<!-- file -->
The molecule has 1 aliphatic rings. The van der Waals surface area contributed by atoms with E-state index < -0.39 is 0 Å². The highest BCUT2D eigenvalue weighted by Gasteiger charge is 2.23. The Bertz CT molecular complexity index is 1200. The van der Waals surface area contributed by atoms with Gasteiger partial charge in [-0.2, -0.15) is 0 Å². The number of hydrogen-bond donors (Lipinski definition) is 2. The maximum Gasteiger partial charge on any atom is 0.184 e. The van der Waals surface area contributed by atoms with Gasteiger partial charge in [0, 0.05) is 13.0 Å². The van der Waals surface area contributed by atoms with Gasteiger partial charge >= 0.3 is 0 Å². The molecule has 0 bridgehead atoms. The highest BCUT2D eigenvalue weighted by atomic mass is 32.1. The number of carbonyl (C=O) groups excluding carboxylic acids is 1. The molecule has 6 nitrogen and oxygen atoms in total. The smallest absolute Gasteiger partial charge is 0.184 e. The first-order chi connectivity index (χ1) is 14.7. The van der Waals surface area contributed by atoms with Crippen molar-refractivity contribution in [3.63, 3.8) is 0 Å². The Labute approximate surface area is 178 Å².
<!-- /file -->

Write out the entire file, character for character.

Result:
The molecule has 1 aliphatic rings. The van der Waals surface area contributed by atoms with E-state index < -0.39 is 0 Å². The highest BCUT2D eigenvalue weighted by Gasteiger charge is 2.23. The Bertz CT molecular complexity index is 1200. The van der Waals surface area contributed by atoms with Gasteiger partial charge in [-0.2, -0.15) is 0 Å². The number of hydrogen-bond donors (Lipinski definition) is 2. The maximum Gasteiger partial charge on any atom is 0.184 e. The van der Waals surface area contributed by atoms with Gasteiger partial charge in [0, 0.05) is 13.0 Å². The van der Waals surface area contributed by atoms with Gasteiger partial charge >= 0.3 is 0 Å². The molecule has 0 bridgehead atoms. The highest BCUT2D eigenvalue weighted by atomic mass is 32.1. The number of carbonyl (C=O) groups excluding carboxylic acids is 1. The molecule has 6 nitrogen and oxygen atoms in total. The smallest absolute Gasteiger partial charge is 0.184 e. The first-order chi connectivity index (χ1) is 14.7. The van der Waals surface area contributed by atoms with Crippen molar-refractivity contribution in [3.63, 3.8) is 0 Å². The Labute approximate surface area is 178 Å².